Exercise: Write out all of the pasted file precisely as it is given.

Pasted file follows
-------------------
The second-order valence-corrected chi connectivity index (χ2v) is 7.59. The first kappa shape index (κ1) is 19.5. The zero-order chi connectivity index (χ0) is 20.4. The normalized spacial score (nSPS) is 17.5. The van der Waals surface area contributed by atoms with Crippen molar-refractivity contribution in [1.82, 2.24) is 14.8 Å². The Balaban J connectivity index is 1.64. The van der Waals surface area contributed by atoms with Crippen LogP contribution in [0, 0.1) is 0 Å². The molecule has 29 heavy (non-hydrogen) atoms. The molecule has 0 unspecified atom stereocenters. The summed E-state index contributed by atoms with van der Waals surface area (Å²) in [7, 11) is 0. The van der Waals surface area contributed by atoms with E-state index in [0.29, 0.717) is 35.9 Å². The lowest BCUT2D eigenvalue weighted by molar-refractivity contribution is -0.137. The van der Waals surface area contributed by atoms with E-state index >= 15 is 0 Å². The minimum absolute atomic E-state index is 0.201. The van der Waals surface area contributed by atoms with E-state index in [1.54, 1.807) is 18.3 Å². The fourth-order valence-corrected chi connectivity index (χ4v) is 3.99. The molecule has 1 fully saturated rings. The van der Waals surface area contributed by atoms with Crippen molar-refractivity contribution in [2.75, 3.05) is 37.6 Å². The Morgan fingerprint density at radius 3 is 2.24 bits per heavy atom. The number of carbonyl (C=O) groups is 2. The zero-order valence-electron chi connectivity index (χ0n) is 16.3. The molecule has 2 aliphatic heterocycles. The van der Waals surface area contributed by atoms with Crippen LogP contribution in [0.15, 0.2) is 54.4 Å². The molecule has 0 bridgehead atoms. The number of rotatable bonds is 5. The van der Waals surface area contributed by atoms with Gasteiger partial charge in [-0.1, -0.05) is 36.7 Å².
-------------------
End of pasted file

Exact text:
The second-order valence-corrected chi connectivity index (χ2v) is 7.59. The first kappa shape index (κ1) is 19.5. The zero-order chi connectivity index (χ0) is 20.4. The normalized spacial score (nSPS) is 17.5. The van der Waals surface area contributed by atoms with Crippen molar-refractivity contribution in [1.82, 2.24) is 14.8 Å². The Balaban J connectivity index is 1.64. The van der Waals surface area contributed by atoms with Crippen LogP contribution in [0, 0.1) is 0 Å². The molecule has 29 heavy (non-hydrogen) atoms. The molecule has 0 unspecified atom stereocenters. The summed E-state index contributed by atoms with van der Waals surface area (Å²) in [7, 11) is 0. The van der Waals surface area contributed by atoms with E-state index in [0.29, 0.717) is 35.9 Å². The lowest BCUT2D eigenvalue weighted by molar-refractivity contribution is -0.137. The van der Waals surface area contributed by atoms with E-state index >= 15 is 0 Å². The minimum absolute atomic E-state index is 0.201. The van der Waals surface area contributed by atoms with E-state index in [1.54, 1.807) is 18.3 Å². The fourth-order valence-corrected chi connectivity index (χ4v) is 3.99. The molecule has 1 fully saturated rings. The van der Waals surface area contributed by atoms with Crippen molar-refractivity contribution in [2.75, 3.05) is 37.6 Å². The Morgan fingerprint density at radius 3 is 2.24 bits per heavy atom. The number of carbonyl (C=O) groups is 2. The zero-order valence-electron chi connectivity index (χ0n) is 16.3. The molecule has 2 aliphatic heterocycles. The van der Waals surface area contributed by atoms with Crippen LogP contribution in [0.15, 0.2) is 54.4 Å². The molecule has 0 bridgehead atoms. The number of rotatable bonds is 5. The van der Waals surface area contributed by atoms with Gasteiger partial charge in [-0.1, -0.05) is 36.7 Å².